Extract from Address by Gerda Boyesen to International Body Psychotherapy Congress
“The dichotomy between the verbal and the body approach comes from the controversy between Freud and Reich, but today we can consider this as just a question of semantics. Something Freud said in fact bridges the therapeutic contradiction that still exists today.
Freud introduced the concept of the “motoric-ego” a notion that seems almost forgotten today. Freud stresses that the psychological system connects sensory nerves to motor nerves.
This implies we can work on either the muscles or the psychological level, depending on what we feel is the most helpful for our client.”
Biodynamic Psychotherapy is a dynamic and vital endeavour.
It is a contract between two people where one person in that contract, the biodynamic psychotherapist, undertakes to listen carefully to that which is presented, or omitted (“latent content”) by the client.
Both persons agree to work with this material for the benefit of one person, the client.
It is the conscious and intentionally undertaken commitment to use the psychotherapeutic relationship and structure for the purpose of achieving mutually agreed and workable goals and outcomes for the client.
The biodynamic psychotherapist is non critical and non-judgmental with a therapeutic presence which does not interrupt the client.
This presence supports the full functioning of the client’s own working through abilities on all levels (“midwife” approach).
There is an attitude of welcome to all symptoms, hopes, dreams, resistances, avoidances, memories, feelings, etc which are brought to the structure of the “total situation” in each session. T
his approach is designed to facilitate the “maturational processes” of an individual.
Biodynamic psychotherapy supports the client’s progress in their own way and time and this journey can lead to a genuine feeling of achievement.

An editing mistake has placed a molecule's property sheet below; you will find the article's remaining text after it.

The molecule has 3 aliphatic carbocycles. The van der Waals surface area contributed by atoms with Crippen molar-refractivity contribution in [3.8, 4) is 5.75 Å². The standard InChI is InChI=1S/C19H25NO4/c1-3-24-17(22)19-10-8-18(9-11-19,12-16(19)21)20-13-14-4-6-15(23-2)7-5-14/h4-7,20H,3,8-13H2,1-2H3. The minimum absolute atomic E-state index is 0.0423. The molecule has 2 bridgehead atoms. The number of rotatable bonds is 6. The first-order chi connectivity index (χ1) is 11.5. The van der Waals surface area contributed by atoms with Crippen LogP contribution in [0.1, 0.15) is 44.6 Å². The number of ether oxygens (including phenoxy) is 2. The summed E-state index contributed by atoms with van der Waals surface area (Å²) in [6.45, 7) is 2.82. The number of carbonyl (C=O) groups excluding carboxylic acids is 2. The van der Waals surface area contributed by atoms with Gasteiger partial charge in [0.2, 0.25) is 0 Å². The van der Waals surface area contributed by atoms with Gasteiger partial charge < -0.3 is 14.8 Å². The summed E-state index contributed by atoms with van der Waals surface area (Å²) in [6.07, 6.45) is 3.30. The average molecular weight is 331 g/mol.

The psychotherapy contract and framework can enable the client to talk about, re-experience and heal (and not just work with or understand) any incomplete cycles arising from experiences in the past.
The completion of emotional cycles and the corresponding physiological and psychic resolution is an essential aspect of biodynamic psychotherapy.
This can also establish the basis for experiences which may never have happened in the past, (including feelings of love, support, tenderness, empathy and encouragement) to be experienced in the present, often for the first time.
What happens in a biodynamic psychotherapy session?
In a typical biodynamic clinic or practice there will be two comfortable chairs, a treatment table and vegetotherapy couch.
Biodynamic psychotherapy is not confined to talking therapies alone. When the client needs to speak, there is choice to sit in a chair, talk things through, work things out; or to lie down on the vegetotherapy couch, and speak.
The biodynamic psychotherapist listens, carefully, to what the client has to say and to what the client interprets, understands and analyses from their own experiences.
When the client is lying down (as was always the case with psychoanalysis) the diaphragm and the defenses can relax and unconscious material that may otherwise remain held or repressed can safely come to the surface, ripen and emerge.
The vegetotherapy couch is similar to the psychoanalytic couch but it is wider and nearer to the floor so that the client is not unconsciously afraid of falling if spontaneous movements occur during the talking session.
The vegetotherapy couch provides a safe and comfortable place for bodywork, for Reich’s “orgonomy” work and exercises to bring the “streamings” (the experience of flow of life energy).
It is also a clear working area for any therapeutic intervention that the biodynamic psychotherapist may use to loosen the diaphragm and restore the unconscious breathing.
This can help the client to liberate trapped energy or feelings sitting in the vegetative system and the viscera.
These realms of the body cannot be accessed or influenced by the mind and are not controlled by the brain or conscious, mental functions.
They are governed by the “second brain” or gut, which is our primitive intelligence.
Specific and focused vegetotherapy and other biodynamic breathing and bodywork methods can really help the client to experience their intelligent, healthy, instinctual nature.